Data Driver

Blog archive

EF Power Tools Bugs Fixed as Development Heads in New Direction

The Entity Framework Power Tools Beta 3 was released this week, but some data developers eager to get their hands on new features were disappointed to learn it mostly includes bug fixes because the product's functionality is shifting to the EF Designer in Visual Studio 2012.

With EF Power Tools, data developers get additional Visual Studio design-time tools for Entity Framework development.

The most important bug fix in Beta 3 is non-compatibility with Visual Studio 2012 Update 1. Several other issues were also addressed, but some developers wanted more.

"I was so happy when I saw the title ... but no new features," one reader commented.

Microsoft's Rowan Miller explained: "The reason we aren't adding a bunch of new features is that we're incorporating 'Reverse Engineer Code First' into the EF Designer workflow (which already has table selection, etc.)." He pointed to the Entity Framework CodePlex page for more information on that initiative.

In response to another reader, Miller expounded on his explanation:

When I say included as part of the EF Designer I really just mean that all the EF tooling (EF Designer, Reverse Engineer Code First, and the other Power Tools functionality) will be included in a single installer (which in turn is included 'in-the-box' in new versions of Visual Studio). We are going to use the same wizard that Database First uses for selecting tables etc. though.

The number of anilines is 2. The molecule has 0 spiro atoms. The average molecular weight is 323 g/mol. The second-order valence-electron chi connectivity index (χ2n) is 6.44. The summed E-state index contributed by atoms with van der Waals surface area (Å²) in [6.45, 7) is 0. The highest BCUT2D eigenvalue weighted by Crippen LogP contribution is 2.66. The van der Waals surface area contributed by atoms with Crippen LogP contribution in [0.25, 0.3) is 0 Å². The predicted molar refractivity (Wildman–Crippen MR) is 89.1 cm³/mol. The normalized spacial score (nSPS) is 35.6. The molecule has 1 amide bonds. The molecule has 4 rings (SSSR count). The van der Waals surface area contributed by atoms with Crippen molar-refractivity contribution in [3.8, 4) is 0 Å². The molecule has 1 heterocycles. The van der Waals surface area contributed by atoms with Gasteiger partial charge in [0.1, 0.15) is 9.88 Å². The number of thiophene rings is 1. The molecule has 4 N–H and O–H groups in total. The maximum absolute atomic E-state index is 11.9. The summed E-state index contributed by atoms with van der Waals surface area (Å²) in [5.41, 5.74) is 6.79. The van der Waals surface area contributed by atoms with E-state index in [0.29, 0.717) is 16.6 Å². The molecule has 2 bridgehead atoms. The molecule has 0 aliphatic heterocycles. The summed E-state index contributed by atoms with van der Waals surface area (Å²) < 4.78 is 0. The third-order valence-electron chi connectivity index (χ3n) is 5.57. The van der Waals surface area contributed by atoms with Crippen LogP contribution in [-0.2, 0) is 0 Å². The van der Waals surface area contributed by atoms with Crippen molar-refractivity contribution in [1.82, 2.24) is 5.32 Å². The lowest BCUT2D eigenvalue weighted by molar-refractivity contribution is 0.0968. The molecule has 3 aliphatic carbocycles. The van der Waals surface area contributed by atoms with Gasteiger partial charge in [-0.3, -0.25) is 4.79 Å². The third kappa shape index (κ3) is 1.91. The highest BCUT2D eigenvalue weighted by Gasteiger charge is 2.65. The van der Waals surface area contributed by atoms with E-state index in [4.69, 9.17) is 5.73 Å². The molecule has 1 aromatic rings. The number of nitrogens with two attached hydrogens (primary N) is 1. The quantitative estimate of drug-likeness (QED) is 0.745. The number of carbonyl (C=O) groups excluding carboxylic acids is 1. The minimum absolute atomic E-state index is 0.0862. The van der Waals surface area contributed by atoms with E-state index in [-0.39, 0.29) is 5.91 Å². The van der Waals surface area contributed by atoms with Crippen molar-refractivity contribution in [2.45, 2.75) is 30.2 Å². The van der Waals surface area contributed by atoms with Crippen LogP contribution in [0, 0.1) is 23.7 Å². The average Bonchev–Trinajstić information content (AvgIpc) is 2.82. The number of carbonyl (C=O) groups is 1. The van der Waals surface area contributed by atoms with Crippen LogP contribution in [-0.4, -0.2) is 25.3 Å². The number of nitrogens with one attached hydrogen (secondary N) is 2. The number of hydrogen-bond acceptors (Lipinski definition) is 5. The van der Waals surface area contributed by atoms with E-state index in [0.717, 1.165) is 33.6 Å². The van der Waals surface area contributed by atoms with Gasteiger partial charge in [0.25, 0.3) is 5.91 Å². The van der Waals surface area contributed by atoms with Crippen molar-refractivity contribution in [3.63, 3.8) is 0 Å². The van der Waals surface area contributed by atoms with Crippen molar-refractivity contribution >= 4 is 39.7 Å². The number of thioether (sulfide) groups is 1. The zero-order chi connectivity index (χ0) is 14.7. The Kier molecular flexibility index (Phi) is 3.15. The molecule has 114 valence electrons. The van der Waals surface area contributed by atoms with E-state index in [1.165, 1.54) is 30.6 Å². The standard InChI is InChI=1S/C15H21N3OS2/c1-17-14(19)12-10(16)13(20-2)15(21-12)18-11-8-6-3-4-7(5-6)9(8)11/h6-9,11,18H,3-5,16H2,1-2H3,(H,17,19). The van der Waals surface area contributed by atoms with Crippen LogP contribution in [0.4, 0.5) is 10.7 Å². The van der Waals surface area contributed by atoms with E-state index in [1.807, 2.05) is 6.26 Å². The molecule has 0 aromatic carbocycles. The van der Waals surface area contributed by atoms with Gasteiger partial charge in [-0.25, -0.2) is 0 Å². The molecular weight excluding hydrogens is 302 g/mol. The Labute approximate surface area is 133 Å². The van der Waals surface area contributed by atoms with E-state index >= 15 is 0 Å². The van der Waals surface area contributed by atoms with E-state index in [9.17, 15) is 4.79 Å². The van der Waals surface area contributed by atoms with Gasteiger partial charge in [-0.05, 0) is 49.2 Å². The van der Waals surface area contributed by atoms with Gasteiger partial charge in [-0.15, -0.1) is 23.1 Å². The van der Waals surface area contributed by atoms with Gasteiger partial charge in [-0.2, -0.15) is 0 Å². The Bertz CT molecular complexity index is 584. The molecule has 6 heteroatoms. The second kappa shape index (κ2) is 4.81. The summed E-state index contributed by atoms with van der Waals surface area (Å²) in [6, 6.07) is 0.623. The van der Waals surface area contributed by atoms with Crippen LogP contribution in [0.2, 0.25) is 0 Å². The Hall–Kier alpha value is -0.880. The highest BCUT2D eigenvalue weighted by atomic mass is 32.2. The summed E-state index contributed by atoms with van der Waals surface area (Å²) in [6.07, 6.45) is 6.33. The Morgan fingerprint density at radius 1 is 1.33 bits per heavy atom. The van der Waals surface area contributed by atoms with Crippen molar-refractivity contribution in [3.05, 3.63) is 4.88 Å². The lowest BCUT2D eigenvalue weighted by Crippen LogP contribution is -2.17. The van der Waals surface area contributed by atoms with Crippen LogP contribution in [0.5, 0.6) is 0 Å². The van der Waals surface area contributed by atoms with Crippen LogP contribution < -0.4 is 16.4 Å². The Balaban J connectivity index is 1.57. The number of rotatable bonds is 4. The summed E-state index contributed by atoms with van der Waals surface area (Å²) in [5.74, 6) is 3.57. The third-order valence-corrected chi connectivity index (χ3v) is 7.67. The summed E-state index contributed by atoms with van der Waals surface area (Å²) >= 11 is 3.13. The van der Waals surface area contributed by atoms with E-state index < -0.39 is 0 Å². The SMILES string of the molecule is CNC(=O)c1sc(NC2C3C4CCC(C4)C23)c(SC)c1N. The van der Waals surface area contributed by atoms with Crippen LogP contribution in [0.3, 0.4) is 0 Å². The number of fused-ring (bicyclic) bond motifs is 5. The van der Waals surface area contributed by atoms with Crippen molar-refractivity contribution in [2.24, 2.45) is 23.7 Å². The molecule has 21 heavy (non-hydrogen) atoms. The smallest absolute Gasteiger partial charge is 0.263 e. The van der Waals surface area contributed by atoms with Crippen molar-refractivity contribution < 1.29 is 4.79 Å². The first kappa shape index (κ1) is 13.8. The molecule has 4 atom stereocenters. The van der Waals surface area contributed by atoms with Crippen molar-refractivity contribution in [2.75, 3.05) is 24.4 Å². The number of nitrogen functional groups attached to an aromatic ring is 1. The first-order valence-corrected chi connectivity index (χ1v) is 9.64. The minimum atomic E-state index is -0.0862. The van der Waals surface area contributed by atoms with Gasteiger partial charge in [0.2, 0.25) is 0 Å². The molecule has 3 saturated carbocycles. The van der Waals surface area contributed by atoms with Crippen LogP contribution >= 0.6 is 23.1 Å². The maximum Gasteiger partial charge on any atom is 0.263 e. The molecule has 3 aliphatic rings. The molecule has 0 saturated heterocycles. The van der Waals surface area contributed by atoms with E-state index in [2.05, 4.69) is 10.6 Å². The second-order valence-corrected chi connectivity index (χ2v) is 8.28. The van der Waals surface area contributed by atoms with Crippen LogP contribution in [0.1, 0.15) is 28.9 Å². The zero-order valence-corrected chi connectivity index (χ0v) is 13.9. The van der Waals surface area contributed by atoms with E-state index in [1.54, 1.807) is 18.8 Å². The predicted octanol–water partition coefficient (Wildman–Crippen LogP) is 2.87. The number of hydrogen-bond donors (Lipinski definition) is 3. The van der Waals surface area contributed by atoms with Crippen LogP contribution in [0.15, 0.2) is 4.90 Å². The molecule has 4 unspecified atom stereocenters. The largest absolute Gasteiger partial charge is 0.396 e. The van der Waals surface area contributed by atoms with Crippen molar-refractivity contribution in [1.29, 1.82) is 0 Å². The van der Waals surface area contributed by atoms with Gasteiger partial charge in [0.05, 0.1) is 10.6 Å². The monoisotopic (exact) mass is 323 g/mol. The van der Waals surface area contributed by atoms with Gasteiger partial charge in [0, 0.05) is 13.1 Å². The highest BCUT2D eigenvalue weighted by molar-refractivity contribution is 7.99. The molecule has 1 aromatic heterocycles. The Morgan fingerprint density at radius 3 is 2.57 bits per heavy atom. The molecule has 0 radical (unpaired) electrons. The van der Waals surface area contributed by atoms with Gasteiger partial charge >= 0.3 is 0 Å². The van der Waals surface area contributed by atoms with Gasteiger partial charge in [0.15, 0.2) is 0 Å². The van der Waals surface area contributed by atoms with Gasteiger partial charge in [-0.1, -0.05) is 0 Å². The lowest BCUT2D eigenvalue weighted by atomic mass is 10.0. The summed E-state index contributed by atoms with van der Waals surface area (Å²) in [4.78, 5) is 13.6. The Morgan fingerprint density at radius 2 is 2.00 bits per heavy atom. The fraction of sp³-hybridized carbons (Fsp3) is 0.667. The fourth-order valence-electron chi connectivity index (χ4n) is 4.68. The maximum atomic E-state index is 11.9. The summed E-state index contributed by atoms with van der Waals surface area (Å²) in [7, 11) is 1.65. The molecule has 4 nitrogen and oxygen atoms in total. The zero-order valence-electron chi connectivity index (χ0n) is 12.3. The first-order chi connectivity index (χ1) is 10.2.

The Beta 3 does add some context menu options to the "Entity Framework" sub-menu in Visual Studio. For example, you can right-click on a C# project for "Reverse Engineer Code First" functionality, which lets you generate Code First mappings for a database. "This option is useful if you want to use Code First to target an existing database as it takes care of a lot of the initial coding," Microsoft said.

Another project right-click option lets you add reverse engineering templates to your project.

You can also right-click on a code file that includes a derived DbContext class to display the entire Code First model in the EF designer, display Code First model Entity Data Model (EDMX) XML and generate pre-compiled views, along with other options.

And, instead of generating pre-compiled views, you can right-click on a EDMX file to generate views for a model created using the EF Designer.

Microsoft said that even though it won't be releasing a Power Tools RTM, it will continue Beta releases until the related functionality is incorporated into a pre-release version of the EF Designer.

What's your experience been when using EF Power Tools and the EF Designer? Please share your thoughts here or drop me a line.

Posted by David Ramel on 02/01/2013 at 1:15 PM


comments powered by Disqus

Reader Comments:

Add Your Comments Now:

Your Name:(optional)
Your Email:(optional)
Your Location:(optional)
Comment:
Please type the letters/numbers you see above

.NET Insight

Sign up for our newsletter.

I agree to this site's Privacy Policy.